Denmark has 12,900 cases of the virus and 609 deaths.

The United States, which avoided full lockdowns of the kind seen in Europe, currently has a death rate similar to Sweden – at 1.76 per million on Wednesday.

South American countries which have found themselves at the epicentre of the pandemic currently have some of the highest death rates in the world.

Brazil, where President Jair Bolsonaro has recently tested positive for the virus, has a current death rate of 4.8 per million people.

Chile has one of the highest rates in the world at 5.58, narrowly followed by Peru with 5.52.

Globally, coronavirus has now infected more than 12million people and killed almost 550,000 amid warnings that it is still accelerating.

A million new cases of the virus have been reported in the last five days, while the previous million cases took seven days to accumulate.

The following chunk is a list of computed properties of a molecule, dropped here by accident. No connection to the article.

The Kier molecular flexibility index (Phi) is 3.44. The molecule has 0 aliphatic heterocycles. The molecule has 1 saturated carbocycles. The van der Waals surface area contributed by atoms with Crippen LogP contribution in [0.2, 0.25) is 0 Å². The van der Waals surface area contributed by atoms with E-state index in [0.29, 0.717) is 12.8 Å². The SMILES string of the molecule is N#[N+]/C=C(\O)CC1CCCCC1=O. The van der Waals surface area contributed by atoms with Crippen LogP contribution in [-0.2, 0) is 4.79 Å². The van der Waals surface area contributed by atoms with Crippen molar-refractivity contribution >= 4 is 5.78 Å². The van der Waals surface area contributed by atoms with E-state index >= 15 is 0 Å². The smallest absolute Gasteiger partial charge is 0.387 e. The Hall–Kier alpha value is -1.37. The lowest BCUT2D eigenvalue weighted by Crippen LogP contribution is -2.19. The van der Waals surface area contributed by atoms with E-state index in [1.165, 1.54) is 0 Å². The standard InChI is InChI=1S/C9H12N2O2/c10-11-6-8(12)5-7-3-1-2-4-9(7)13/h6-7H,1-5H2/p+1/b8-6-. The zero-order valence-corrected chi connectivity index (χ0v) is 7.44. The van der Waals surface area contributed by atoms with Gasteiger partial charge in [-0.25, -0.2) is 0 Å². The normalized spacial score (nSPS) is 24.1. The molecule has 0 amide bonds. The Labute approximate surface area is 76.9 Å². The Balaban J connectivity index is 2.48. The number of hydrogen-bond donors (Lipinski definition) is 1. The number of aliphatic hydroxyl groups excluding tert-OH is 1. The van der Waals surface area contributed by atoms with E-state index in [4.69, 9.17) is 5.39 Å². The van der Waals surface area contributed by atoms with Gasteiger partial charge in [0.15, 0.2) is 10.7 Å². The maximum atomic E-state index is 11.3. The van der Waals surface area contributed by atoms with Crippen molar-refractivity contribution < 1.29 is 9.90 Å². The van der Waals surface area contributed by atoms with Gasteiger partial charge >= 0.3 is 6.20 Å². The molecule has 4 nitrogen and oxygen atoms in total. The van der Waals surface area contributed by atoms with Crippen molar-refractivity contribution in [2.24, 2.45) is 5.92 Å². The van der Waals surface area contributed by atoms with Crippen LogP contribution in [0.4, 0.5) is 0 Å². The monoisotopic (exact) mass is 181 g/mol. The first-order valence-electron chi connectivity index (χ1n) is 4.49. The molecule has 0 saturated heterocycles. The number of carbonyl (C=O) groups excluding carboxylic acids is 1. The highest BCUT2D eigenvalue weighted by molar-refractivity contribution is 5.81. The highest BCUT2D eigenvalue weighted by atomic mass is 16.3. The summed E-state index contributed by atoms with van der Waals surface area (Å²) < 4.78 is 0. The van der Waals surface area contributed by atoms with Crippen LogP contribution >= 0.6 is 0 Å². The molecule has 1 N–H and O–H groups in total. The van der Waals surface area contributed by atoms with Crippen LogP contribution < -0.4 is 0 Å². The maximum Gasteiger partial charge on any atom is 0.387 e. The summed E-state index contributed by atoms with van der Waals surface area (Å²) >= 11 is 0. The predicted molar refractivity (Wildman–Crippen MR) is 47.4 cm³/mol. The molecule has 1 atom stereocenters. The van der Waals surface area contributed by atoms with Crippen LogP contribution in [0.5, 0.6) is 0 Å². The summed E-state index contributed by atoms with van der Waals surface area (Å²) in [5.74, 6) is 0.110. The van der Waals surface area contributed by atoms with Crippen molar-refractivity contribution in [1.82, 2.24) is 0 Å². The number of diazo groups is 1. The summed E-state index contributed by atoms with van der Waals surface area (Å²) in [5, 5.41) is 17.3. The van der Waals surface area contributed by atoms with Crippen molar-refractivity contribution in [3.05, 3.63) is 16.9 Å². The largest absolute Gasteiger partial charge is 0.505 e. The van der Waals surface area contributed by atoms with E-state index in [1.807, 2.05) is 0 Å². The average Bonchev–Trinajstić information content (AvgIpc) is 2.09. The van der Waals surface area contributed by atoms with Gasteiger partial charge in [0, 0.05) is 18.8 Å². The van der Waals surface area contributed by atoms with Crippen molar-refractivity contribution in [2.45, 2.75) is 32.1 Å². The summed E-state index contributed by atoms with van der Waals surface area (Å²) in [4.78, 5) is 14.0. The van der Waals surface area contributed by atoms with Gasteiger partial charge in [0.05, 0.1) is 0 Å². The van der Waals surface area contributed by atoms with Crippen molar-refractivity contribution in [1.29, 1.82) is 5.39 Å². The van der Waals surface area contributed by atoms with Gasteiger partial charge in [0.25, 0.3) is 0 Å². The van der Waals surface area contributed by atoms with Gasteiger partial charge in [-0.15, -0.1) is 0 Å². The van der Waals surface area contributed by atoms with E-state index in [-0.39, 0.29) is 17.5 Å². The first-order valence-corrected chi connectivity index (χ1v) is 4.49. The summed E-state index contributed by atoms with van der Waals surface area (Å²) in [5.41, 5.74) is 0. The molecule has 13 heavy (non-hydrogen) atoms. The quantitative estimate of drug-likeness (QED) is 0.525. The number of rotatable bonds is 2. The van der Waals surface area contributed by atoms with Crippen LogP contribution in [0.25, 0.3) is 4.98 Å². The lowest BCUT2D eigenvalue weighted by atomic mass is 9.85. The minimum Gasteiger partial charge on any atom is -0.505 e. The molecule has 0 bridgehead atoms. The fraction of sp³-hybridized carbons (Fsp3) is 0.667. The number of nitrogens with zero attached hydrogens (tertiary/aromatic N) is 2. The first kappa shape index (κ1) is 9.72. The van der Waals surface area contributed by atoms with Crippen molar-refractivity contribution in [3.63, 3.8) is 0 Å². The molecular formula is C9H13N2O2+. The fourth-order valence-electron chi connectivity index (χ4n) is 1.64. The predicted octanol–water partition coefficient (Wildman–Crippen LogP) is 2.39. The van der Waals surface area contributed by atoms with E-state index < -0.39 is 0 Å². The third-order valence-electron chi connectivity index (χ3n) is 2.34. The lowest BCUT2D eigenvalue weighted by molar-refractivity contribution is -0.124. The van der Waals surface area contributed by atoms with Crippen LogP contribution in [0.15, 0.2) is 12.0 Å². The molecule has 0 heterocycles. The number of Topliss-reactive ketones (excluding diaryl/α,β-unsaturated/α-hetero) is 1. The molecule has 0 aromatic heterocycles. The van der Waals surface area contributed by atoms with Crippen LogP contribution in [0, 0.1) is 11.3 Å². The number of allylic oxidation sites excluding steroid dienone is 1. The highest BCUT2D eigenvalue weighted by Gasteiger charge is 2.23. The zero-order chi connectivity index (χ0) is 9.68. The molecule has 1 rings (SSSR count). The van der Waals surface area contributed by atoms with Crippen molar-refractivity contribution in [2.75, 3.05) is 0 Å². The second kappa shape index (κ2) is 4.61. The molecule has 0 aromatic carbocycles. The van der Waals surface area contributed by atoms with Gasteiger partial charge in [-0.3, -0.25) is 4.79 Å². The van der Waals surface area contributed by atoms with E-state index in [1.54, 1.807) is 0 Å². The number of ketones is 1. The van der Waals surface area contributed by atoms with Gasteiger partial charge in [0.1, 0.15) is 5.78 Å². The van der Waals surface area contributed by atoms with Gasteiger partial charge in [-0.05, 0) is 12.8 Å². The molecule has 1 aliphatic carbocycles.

The world is now adding around 170,000 new cases of the virus each day, according to WHO data, while it was adding around 130,000 cases per day a month ago.

While deaths have also been increasing they have failed to keep pace with the number of cases, leading some to claim that the virus is getting weaker.

Others tout improved treatments and hospital capacity, while Brazil’s Bolsonaro and America’s President Trump insist the rise in cases is down to better testing – meaning that infections that previous went unreported are now being picked up. 

HOW MANY PEOPLE HAVE REALLY DIED OF THE CORONAVIRUS?

Department of Health: 44,517

Department of Health’s latest death count for all settings (as of 9am, July 8) stands at 44,517.

The daily data does not represent how many Covid-19 patients died within the last 24 hours — it is only how many fatalities have been reported and registered with the authorities.